U.S. Embassy Luxembourg is pleased to invite members of the public to a discussion with award-winning American film director Yoruba Richen on the topic of representation and visibility of women of color in the media and filmmaking, followed by a screening of the film How it Feels to be Free
on Tuesday, November 21, 2023 at 5:45 p.m
at Ciné Utopia
(16, Avenue de la Faïencerie – L- 1510 Luxembourg)
The event will begin with a welcome reception and a moderated discussion between Yoruba Richen and representatives from Luxembourg NGO We Belong Europe, followed by the film screening. The event is free but as seats are limited, prior registration is required. Registration form: https://forms.gle/uSWFPLrdoVKgobBx8
About the film How it feels to be free:
The documentary (directed by Yoruba Richen, produced by Alicia Keys) examines how six iconic African American women entertainers—Lena Horne, Abbey Lincoln, Nina Simone, Diahann Carroll, Cicely Tyson, and Pam Grier—broke through and challenged an entertainment industry hell-bent on keeping them out, transforming both themselves and their audiences in the process.
Featuring clips and interviews with these legendary talents and commentary by Halle Berry, Shonda Rhimes, Samuel L. Jackson, and other luminaries, the film examines the impact these trailblazing entertainers had on reshaping the narrative of Black female identity in Hollywood through their art and political activism while advocating for social change. Watch the trailer for How it feels to be free
About Yoruba Richen:
Yoruba Richen (she, her, hers) is an award-winning documentary filmmaker whose work has been featured on multiple outlets, including Netflix, MSNBC, Hulu, HBO, and PBS. Her film The Rebellious Life of Mrs Rosa Parks premiered at Tribeca Film Festival and won a Peabody Award. Other recent work includes the Emmy-nominated films American Reckoning (Frontline), How It Feels to Be Free (American Masters), The Sit In: Harry Belafonte Hosts the Tonight Show (Peacock), and Green Book: Guide to Freedom (Smithsonian Channel). She directed an episode of the award-winning series Black and Missing for HBO and High on the Hog for Netflix. Her new film, The Cost of Inheritance, which explores the complex issue of reparations in the United States, premiered at DOC NYC on November 12, 2023.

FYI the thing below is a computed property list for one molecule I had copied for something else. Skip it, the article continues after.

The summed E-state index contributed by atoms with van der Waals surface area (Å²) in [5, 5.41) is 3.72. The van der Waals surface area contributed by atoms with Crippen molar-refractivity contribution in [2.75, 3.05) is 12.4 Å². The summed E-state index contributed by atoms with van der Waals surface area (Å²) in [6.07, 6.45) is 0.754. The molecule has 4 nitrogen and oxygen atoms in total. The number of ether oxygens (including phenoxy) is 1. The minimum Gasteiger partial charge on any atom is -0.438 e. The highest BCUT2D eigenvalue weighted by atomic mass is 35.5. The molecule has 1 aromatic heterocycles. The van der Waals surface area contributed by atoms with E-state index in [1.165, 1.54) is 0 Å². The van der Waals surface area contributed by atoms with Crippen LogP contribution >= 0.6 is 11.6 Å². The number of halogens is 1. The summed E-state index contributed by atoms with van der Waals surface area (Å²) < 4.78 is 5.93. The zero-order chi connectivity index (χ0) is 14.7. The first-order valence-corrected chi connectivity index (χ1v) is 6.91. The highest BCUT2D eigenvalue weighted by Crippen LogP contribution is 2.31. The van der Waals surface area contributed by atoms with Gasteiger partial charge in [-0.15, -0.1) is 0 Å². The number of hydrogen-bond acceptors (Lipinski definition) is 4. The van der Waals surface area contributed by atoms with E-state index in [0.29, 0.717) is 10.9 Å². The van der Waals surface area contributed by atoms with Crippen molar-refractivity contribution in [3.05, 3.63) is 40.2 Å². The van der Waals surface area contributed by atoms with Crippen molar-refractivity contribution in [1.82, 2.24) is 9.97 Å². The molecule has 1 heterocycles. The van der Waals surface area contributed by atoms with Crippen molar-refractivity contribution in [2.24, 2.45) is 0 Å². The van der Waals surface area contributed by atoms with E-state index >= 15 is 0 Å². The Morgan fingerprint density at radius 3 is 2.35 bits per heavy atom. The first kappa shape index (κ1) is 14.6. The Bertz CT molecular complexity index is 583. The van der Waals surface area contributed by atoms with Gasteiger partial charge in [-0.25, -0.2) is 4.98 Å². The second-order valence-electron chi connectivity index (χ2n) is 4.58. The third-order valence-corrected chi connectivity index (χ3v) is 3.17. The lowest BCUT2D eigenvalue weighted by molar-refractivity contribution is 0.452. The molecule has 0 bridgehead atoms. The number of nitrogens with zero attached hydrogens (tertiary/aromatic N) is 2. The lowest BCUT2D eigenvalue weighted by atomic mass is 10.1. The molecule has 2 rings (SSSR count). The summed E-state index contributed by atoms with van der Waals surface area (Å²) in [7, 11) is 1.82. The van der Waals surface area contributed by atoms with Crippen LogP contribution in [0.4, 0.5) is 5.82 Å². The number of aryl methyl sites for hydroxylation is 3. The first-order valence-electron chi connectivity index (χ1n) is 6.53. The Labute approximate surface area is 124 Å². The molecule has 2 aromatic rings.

Yoruba is a past Guggenheim and Fulbright fellow, and she won the Creative Promise Award at Tribeca All Access. She was a Sundance Producers Fellow and Women’s Fellow and is a recipient of the Chicken & Egg Breakthrough Filmmaker’s Award. Yoruba is the founding director of the Documentary Program at the Craig Newmark Graduate School of Journalism at CUNY and is an Associate Professor of Race and Identity.